anatomy of a travel capsule

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Last week’s theme for Slow Fashion October was small: 

handmade / living with less / quality over quantity / capsule wardrobe / indie fashion / small-batch makers / sustainability

I thought I’d document my own small travel wardrobe. I think I first heard the term “capsule wardrobe” about a year ago, and I was fascinated by projects like the 333 Wardrobe and the blog Unfancy, but at the time my wardrobe was mostly a hodgepodge of thrifted items which tended to have a little too much personality to be compatible in a pared-down capsule.

While I haven’t been purposefully working toward a capsule wardrobe, I’ve found that since I started making the majority of my clothes it’s been much easier to live with a smaller wardrobe, because I can make exactly what I want (within the realm of my sewing/knitting skills), my clothes are a more flattering and comfortable fit, and I know much more intimately how each piece functions and how it can play a role in my wardrobe.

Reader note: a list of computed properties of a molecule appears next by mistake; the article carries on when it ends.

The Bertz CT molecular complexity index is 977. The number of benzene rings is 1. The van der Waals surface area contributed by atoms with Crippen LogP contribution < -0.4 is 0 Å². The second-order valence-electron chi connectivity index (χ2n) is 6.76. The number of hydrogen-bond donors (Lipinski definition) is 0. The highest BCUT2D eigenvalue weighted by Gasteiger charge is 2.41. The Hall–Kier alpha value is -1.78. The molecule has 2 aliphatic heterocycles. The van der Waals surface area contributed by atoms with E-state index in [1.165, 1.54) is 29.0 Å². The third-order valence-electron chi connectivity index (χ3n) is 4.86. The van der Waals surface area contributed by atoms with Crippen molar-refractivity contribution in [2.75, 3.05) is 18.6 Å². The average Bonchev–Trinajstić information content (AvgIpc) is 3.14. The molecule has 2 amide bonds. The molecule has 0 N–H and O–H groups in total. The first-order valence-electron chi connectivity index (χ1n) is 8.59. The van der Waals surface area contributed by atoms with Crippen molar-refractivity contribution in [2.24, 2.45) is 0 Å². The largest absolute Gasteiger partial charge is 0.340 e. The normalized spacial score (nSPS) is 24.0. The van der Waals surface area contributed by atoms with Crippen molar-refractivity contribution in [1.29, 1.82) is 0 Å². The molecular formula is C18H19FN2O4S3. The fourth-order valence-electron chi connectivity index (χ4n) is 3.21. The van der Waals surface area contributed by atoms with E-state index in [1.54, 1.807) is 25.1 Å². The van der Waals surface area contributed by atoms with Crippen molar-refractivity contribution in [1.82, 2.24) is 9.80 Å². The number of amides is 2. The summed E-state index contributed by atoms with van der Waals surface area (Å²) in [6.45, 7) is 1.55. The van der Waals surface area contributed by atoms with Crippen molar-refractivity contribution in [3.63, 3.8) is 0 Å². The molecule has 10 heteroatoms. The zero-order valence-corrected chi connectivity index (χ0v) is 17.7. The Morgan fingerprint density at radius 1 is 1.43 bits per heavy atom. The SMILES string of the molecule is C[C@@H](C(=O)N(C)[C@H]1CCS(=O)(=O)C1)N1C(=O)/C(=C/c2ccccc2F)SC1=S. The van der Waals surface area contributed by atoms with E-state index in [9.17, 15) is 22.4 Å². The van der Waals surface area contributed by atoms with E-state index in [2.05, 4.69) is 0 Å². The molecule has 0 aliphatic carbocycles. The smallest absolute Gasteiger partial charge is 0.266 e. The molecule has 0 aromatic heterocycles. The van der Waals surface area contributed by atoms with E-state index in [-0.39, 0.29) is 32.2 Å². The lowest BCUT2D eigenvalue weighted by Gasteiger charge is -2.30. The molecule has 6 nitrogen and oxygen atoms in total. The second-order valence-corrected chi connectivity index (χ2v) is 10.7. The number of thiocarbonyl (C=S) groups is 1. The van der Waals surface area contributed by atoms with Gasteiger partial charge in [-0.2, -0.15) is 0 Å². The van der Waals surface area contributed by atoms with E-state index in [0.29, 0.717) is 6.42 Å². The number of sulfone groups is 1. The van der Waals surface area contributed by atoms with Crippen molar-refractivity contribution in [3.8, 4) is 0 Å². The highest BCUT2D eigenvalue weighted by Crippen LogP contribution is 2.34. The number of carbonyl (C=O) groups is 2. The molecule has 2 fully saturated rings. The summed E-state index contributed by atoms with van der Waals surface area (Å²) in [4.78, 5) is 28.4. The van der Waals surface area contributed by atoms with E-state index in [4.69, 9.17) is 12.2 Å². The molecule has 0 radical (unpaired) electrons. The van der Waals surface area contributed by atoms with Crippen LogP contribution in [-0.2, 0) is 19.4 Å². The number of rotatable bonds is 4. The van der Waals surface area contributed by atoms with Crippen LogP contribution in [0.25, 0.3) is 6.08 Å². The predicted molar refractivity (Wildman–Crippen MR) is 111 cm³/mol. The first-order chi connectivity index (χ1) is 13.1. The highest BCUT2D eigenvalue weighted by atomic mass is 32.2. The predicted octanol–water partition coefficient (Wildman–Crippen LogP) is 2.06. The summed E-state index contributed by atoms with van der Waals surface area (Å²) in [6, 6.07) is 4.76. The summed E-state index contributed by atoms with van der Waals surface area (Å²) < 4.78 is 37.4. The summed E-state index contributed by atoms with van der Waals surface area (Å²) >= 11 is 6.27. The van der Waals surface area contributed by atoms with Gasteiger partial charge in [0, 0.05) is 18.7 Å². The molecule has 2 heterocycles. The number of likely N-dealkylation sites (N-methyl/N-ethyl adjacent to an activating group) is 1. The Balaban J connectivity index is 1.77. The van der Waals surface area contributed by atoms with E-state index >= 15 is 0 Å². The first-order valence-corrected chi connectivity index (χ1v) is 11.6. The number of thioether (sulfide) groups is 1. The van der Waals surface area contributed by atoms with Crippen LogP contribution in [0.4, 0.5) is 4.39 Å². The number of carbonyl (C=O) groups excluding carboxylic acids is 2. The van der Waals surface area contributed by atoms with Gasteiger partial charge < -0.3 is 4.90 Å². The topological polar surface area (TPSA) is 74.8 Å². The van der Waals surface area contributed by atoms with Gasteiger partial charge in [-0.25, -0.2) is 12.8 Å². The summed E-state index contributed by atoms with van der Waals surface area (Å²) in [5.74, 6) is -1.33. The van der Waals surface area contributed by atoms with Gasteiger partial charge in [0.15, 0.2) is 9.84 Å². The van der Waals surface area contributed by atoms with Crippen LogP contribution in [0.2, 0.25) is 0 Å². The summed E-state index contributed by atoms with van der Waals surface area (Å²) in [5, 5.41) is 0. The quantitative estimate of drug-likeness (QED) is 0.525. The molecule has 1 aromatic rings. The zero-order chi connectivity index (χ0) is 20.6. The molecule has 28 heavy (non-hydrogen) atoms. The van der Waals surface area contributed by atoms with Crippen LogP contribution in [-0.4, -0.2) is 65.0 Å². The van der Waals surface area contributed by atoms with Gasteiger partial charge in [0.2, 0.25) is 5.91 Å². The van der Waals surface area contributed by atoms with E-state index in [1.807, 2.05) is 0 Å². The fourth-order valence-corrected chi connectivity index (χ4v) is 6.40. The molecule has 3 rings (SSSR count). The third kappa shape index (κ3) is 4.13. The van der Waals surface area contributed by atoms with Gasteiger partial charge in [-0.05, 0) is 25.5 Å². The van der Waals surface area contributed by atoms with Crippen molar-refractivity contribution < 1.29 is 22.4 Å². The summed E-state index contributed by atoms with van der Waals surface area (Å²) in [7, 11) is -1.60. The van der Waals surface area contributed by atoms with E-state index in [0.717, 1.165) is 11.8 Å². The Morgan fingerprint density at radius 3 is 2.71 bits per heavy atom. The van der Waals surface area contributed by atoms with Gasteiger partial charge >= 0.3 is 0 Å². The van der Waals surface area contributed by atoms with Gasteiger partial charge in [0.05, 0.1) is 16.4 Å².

Travel is such a good way to test this. What better “capsule” than a suitcase? In the past 6 weeks I’ve had the good fortune to take 3 trips of just over a week each — each with a unique climate and different dress code.

Here is what I packed, what worked, and what I could have done without:

Trip 3: Oakland, Berkeley, and Marin County, California (9 days) (pictured above)

  1. my favorite pair of cut-off jean shorts. They are high-waisted, light wash, and from a thrift store.
  2. 2 pairs of Hudson pants. One is of hemp/organic cotton knit, fabric was made in China by Pickering International, purchased online through Spool PGH. The other is of woven tencel fabric made by Feral Childe (fabric was probably made in China, but I know they screenprint most of their collections in the US) and purchased while visiting Fancy Tiger Crafts in Denver. I wear the knit pair as my pajamas and the woven pair has become an indispensable casual trouser — coming to the blog soon!